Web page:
... An attempt at recreating the rTg4510 mice is the rT2/ T2 mouse line that develops tau inclusions by 5-7 months, but has 17X overexpression and has much slower onset of pathology 58 . An alternative model is the PS19 mice that are excellent for tau seeding experiments 59,60 ; however, the inconsistency in the onset of tau pathology, ranging from 6 to 12 months, makes it difficult to assess tau-inclusion progression and potential therapeutic effects in that model 59,61 . PS19 mice also present major sex differences where females have a 5-6month delay in pathology 62 , making it difficult to include both sexes in studies. ...
... Analysis of the regional distribution of induced αSyn pathology revealed that MSA-injection resulted in a dramatically diverse pathological distribution in TgM20 +/− compared to TgM83 +/− mice, with the latter exhibiting significant hindbrain and minimal hippocampal affliction (Figs. 4, 5; Supplementary Fig. 7c, online resource). This is interesting, as MSA seeding studies using TgM83 +/− mice have consistently noted this hindbrain preference of MSA-induced pathology, regardless of inoculation route (intraglossal, intraperitoneal, intracerebral or intramuscular) or inoculation site [13,45,50,60,61,68,78,85,87], and have consequentially concluded that this regional tropism is determined by the MSA-derived αSyn strain. However, our results argue that regional selectivity is determined by an interaction between strain and substrate properties, as αSyn-MSA injection into TgM20 +/mice resulted in αSyn pathology in the hippocampus and ventral cortex regions, with the hindbrain and spinal cord less affected (Supplementary Fig. 7c, online resource). ...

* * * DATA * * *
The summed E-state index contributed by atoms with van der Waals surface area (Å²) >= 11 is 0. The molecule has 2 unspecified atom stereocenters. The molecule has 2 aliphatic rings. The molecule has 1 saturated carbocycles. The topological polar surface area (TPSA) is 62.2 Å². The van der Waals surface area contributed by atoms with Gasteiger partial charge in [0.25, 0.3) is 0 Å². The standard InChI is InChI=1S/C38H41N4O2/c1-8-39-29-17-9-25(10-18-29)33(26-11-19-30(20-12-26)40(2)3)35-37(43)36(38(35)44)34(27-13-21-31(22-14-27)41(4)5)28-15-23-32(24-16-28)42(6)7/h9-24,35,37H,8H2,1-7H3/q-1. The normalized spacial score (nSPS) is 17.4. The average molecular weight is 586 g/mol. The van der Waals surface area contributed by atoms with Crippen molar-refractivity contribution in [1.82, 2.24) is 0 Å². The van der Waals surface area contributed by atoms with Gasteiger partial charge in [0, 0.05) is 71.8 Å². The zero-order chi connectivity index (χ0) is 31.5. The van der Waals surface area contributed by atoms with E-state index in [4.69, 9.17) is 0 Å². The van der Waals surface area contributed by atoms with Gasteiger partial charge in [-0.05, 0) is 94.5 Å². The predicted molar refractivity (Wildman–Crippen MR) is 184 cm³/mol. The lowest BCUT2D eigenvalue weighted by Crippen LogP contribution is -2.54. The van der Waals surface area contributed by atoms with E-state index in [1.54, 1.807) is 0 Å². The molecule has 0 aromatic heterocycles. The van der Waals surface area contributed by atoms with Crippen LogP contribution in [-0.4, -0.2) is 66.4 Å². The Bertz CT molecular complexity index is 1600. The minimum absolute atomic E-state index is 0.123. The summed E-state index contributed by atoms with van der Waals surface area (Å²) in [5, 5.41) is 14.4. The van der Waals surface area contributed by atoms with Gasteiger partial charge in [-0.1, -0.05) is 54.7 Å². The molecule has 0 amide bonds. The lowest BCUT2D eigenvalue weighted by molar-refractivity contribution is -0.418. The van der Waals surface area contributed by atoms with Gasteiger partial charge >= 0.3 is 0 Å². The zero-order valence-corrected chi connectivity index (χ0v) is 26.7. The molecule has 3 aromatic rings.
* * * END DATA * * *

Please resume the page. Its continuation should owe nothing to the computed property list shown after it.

... As well as a distinctive conformation, CTE p-tau aggregates also contain a yet unknown hydrophobic non-proteinaceous cofactor. Importantly, even though the p-tau in CTE is a distinct molecule from other tauopathies, it has been shown to have the same prion-like properties of infection and self-propagation as the p-tau in AD (16,17). ...